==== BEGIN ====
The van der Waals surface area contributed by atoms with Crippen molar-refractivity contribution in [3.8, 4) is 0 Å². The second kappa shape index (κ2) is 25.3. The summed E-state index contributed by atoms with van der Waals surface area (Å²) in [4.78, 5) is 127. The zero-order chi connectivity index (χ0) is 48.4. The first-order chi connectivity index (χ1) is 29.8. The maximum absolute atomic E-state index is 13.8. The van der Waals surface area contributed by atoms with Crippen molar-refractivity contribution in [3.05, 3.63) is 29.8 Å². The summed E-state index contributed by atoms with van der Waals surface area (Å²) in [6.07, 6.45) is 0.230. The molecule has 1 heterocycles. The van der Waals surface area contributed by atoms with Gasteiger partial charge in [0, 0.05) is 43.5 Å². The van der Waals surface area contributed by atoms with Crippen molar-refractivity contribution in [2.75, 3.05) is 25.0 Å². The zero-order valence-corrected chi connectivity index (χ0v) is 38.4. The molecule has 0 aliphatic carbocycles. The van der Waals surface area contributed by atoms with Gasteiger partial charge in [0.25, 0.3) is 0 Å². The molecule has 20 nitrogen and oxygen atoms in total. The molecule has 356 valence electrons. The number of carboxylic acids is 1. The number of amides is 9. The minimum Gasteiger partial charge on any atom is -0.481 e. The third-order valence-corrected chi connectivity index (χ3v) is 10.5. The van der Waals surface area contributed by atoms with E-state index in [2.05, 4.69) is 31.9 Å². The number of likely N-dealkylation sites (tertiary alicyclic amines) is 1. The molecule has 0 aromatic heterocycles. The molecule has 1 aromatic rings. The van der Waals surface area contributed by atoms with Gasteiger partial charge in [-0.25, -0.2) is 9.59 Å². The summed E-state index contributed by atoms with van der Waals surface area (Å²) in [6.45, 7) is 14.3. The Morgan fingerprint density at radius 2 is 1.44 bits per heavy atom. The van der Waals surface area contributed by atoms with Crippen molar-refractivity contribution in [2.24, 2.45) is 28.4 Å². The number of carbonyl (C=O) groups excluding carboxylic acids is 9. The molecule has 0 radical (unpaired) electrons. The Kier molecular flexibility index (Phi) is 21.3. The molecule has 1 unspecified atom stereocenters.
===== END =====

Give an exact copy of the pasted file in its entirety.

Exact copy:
The van der Waals surface area contributed by atoms with Crippen molar-refractivity contribution in [3.8, 4) is 0 Å². The second kappa shape index (κ2) is 25.3. The summed E-state index contributed by atoms with van der Waals surface area (Å²) in [4.78, 5) is 127. The zero-order chi connectivity index (χ0) is 48.4. The first-order chi connectivity index (χ1) is 29.8. The maximum absolute atomic E-state index is 13.8. The van der Waals surface area contributed by atoms with Crippen molar-refractivity contribution in [3.05, 3.63) is 29.8 Å². The summed E-state index contributed by atoms with van der Waals surface area (Å²) in [6.07, 6.45) is 0.230. The molecule has 1 heterocycles. The van der Waals surface area contributed by atoms with Gasteiger partial charge in [0, 0.05) is 43.5 Å². The van der Waals surface area contributed by atoms with Crippen molar-refractivity contribution in [2.75, 3.05) is 25.0 Å². The zero-order valence-corrected chi connectivity index (χ0v) is 38.4. The molecule has 0 aliphatic carbocycles. The van der Waals surface area contributed by atoms with Gasteiger partial charge in [0.25, 0.3) is 0 Å². The molecule has 20 nitrogen and oxygen atoms in total. The molecule has 356 valence electrons. The number of carboxylic acids is 1. The number of amides is 9. The minimum Gasteiger partial charge on any atom is -0.481 e. The third-order valence-corrected chi connectivity index (χ3v) is 10.5. The van der Waals surface area contributed by atoms with E-state index in [2.05, 4.69) is 31.9 Å². The number of likely N-dealkylation sites (tertiary alicyclic amines) is 1. The molecule has 0 aromatic heterocycles. The molecule has 1 aromatic rings. The van der Waals surface area contributed by atoms with Gasteiger partial charge in [-0.25, -0.2) is 9.59 Å². The summed E-state index contributed by atoms with van der Waals surface area (Å²) in [6.45, 7) is 14.3. The Morgan fingerprint density at radius 2 is 1.44 bits per heavy atom. The van der Waals surface area contributed by atoms with Crippen molar-refractivity contribution in [2.24, 2.45) is 28.4 Å². The number of carbonyl (C=O) groups excluding carboxylic acids is 9. The molecule has 0 radical (unpaired) electrons. The Kier molecular flexibility index (Phi) is 21.3. The molecule has 1 unspecified atom stereocenters.